Friday, September 11, 2009

Run on banks left repo sector highly exposed

Posted in the Financial Times by Michael Mackenzie:

The sharp reduction in financial leverage since the collapse of Lehman Brothers is illustrated by the steep decline in the use of repurchase or repo transactions by Wall Street dealers.

In a repo, an investor can borrow cash for a short period from another party, using securities as collateral for the loan. Investors with large portfolios of securities can thus lend these out and earn a return over time.

Federal Reserve data shows that financing volumes of mortgages, US Treasuries and corporate debt by primary dealers has dropped nearly 50 per cent from levels seen before Lehman's demise. Overall repo activity in the US during the first six months of this year has fallen to levels not seen since 2003.

"Everybody now pays more attention to due diligence and looks at their counter party risk a lot more closely," says Scott Skyrm, senior vicepresident at Newedge, a repo broker dealer.

At the centre of the US repo market sits the tri-party model, where a custodian bank, Bank of New York Mellon and JPMorgan, helps to administer a repo agreement between two parties. An investor places its money with the custodian bank, which in turn lends it to another institution, and then assets are pledged as collateral for the loan.

Such a model functions well when liquid assets such as Treasuries are being used, as this type of collateral can easily be sold.

During the credit boom, which peaked in the first half of 2007, the type of collateral being pledged for cash in repo transactions, had steadily migrated away from Treasuries and towards other assets such as private label mortgages and corporate securities. This reflected the drive by investment banks and investors to boost their leverage and garner higher returns.

"The tri-party repo framework that worked so well for Treasuries was not as robust for less liquid securities," says Lou Crandall, economist at Wrightson Icap. "The system works if the clearing banks are confident that they can liquidate collateral quickly."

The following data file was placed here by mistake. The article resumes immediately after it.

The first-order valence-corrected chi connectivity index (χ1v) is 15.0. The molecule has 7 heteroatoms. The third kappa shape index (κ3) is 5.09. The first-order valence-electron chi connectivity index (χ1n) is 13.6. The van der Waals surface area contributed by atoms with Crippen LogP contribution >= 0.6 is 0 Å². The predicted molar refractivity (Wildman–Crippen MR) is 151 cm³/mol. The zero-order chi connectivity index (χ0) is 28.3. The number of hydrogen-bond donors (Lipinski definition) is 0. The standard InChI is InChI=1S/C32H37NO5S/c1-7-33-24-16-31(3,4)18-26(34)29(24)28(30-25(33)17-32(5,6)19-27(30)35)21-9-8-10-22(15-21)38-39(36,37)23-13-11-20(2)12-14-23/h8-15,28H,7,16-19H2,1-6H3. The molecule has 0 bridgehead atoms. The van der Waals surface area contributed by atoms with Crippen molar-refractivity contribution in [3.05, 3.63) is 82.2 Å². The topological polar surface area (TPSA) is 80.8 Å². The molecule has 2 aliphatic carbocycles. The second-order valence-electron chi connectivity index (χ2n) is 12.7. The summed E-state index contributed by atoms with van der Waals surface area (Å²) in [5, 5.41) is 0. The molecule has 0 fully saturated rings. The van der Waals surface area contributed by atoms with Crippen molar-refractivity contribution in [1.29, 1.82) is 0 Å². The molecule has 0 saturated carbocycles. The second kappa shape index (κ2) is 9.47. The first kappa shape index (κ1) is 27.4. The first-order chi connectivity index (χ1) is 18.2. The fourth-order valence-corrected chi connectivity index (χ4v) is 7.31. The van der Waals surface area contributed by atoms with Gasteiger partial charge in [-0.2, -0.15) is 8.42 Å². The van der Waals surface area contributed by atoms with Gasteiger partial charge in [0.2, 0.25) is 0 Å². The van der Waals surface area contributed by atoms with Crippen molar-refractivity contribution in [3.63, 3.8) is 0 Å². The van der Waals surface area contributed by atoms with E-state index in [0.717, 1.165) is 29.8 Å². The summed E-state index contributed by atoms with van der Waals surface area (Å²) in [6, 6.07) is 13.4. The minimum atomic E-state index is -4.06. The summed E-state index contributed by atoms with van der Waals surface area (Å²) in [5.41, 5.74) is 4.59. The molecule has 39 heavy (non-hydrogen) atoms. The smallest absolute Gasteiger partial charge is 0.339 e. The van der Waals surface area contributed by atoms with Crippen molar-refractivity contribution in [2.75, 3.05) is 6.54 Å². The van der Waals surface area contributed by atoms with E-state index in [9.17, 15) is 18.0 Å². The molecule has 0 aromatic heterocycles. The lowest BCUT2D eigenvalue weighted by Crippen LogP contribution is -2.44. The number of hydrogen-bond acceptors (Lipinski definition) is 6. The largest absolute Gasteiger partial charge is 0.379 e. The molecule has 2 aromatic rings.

The near-failure of Bear Stearns six months before Lehman's demise alerted the Fed to the dangers associated with having two clearing banks supporting the financial system.

Tri-party was very popular with investment banks as it allowed them to finance their balance sheets with short-term funding.

However, as soon as market sentiment turned negative on lower quality or more complex assets, investors who had funded these repo agreements began to pull their money out.

That sparked a run on the investment banks, potentially exposing the clearing banks.

This has left regulators and the market with one big fear: if one clearing bank ran into trouble, could the other step forward and support the system? There is also a separate issue, which is that when investors become worried about a particular institution, any move by a clearing bank to tighten standards could spark a bigger run on the borrower in question that ultimately results in bankruptcy or rescue.

The consequences for the repo market are best highlighted by the plunge in dealers financing corporate securities. A common transaction during the boom involved investors lending out Treasuries and then using the pledged cash to borrow corporate securities. They made money on the difference between the higher rate for corporates than Treasuries.

This daisy chain collapsed when investors lost faith in using corporates as collateral and the relationship between Treasuries and corporate securities changed sharply.

Based on Fed data, corporate securities being financed via repo is currently around $92bn. Last September corporate repo was running at $180bn; it then plunged in the wake of Lehman's bankruptcy and AIG's secured lending problems.

Standards for collateral used in repo remain much higher and traders say reforms for the repo market, which are still being discussed by dealers and the Fed, should focus on making sure that continues.

"Haircuts and margin for repo trades are still significantly higher than what they were before the crisis," says Joseph Abate, money markets strategist at Barclays Capital. "There were a lot of assets that should not have been used as collateral in the repo market to start with. Repo is not a one-size- fits-all market."

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